Antidepressants and Chronic Pain

Antidepressants: Another weapon against chronic pain
Antidepressants are a mainstay in the treatment of many chronic pain conditions — even when depression isn’t a factor.

And even though they haven’t been proven to work unless you actually suffer from Major Depression.

Antidepressants seem to work best for pain caused by:

  • Arthritis
  • Nerve damage from diabetes (diabetic neuropathy)
  • Nerve damage from shingles (postherpetic neuralgia)
  • Nerve pain from other causes (peripheral neuropathy, spinal cord injury, stroke, radiculopathy)
  • Tension headache
  • Migraine
  • Facial pain
  • Fibromyalgia
  • Low back pain
  • Pelvic pain

The painkilling mechanism of these drugs still isn’t fully understood…

Click to access antidepressantsforthetreatmentofchronicpain.pdf


In summary, evidence supports the use of tricyclic antidepressants in neuropathic pain, headaches, low back pain, fibromyalgia and IBS. The efficacy of the newer serotonin and norepinephrine reuptake inhibitors is less supported by evidence, but can be recommended in neuropathic pain, migraines and fibromyalgia. To date, evidence does not support an analgesic effect of serotonin reuptake inhibitors, but beneficial effects on well-being were reported in several chronic pain conditions…

Janice Lynch Schuster was the kind of person who never got sick, because she “didn’t have the time.” A writer for a health research institute, mom to six kids and a boxing hobbyist, Schuster considered herself a healthy 51-year-old. But in January 2013, she developed a sudden throbbing pain in her tongue. When topical treatments failed to relieve her swollen salivary glands, her dentist referred her to an oral surgeon who suggested a lingual frenectomy, a procedure to remove the band of tissue between the tongue and floor of the mouth. It was described as “just a snip,” but the result was so painful that even after the stitches healed, the pain remained unbearable, transforming into an entirely new injury. On bad days, Schuster can’t talk or eat…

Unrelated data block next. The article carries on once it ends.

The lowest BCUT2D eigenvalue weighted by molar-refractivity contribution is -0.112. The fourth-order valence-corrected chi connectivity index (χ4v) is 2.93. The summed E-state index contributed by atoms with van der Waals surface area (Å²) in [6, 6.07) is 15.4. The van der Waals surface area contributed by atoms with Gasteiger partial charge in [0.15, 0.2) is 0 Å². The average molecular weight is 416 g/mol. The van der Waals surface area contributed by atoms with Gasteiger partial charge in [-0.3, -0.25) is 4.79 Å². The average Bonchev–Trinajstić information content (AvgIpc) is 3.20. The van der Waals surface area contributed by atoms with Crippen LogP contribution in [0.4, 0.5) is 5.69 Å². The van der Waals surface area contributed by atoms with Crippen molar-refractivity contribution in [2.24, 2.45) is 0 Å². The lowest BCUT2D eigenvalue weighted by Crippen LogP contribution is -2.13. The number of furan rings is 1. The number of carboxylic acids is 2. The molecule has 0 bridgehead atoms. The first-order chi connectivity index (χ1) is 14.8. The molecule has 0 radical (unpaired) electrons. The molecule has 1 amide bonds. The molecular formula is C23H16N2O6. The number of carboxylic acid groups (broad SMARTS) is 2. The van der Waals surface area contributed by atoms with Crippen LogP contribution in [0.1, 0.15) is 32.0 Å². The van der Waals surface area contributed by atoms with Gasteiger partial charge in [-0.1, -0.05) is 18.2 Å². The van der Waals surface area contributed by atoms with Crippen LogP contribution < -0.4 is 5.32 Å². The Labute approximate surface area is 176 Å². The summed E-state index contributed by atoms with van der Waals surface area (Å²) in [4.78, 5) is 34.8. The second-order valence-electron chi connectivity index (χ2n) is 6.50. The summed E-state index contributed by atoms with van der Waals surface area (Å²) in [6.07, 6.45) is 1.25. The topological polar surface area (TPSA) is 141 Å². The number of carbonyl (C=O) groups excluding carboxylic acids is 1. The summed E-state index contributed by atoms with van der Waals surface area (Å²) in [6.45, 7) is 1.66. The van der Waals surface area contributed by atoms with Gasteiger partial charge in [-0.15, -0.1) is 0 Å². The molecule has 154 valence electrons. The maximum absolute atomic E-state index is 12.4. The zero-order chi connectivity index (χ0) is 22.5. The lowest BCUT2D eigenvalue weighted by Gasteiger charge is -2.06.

SCHUSTER: One emergency room doctor asked if I was depressed, because he had never met a pain patient who wasn’t depressed. [ER doctors diagnosing depression?]  The experience of just constantly being in pain, it just saps your energy, saps your joy of experience in your life. It narrows the scope of what you’re able to do.

I have had a lifelong history of depression…

Why did my doctor give me an antidepressant for my pain? I’m in pain, not depressed! Can’t he see that the only problem is my pain? I need help now!
It is a little confusing, but a number of antidepressants have actually been found to help ease chronic pain. The effect these medicines have on pain is separate from their effect on mood. There are many things about chronic pain that we do not understand. However, it seems that imbalances in chemicals involved in pain perception and transmission may play a role. In low doses antidepressants seem to adjust these chemicals. As a result, they are a common and useful way to treat chronic pain…

Common?  Yes.  Useful?  Extremely doubtful, unless you suffer from Major Depressive Disorder.

Almost every drug used in psychiatry can also serve as a pain medication. Relieving anxiety, fatigue, depression, or insomnia with mood stabilizers, benzodiazepines, or anticonvulsants will also ease any related pain. The most versatile of all psychiatric drugs, the antidepressants have an analgesic effect that may be at least partly independent of their effect on depression since it seems to occur at a lower dose.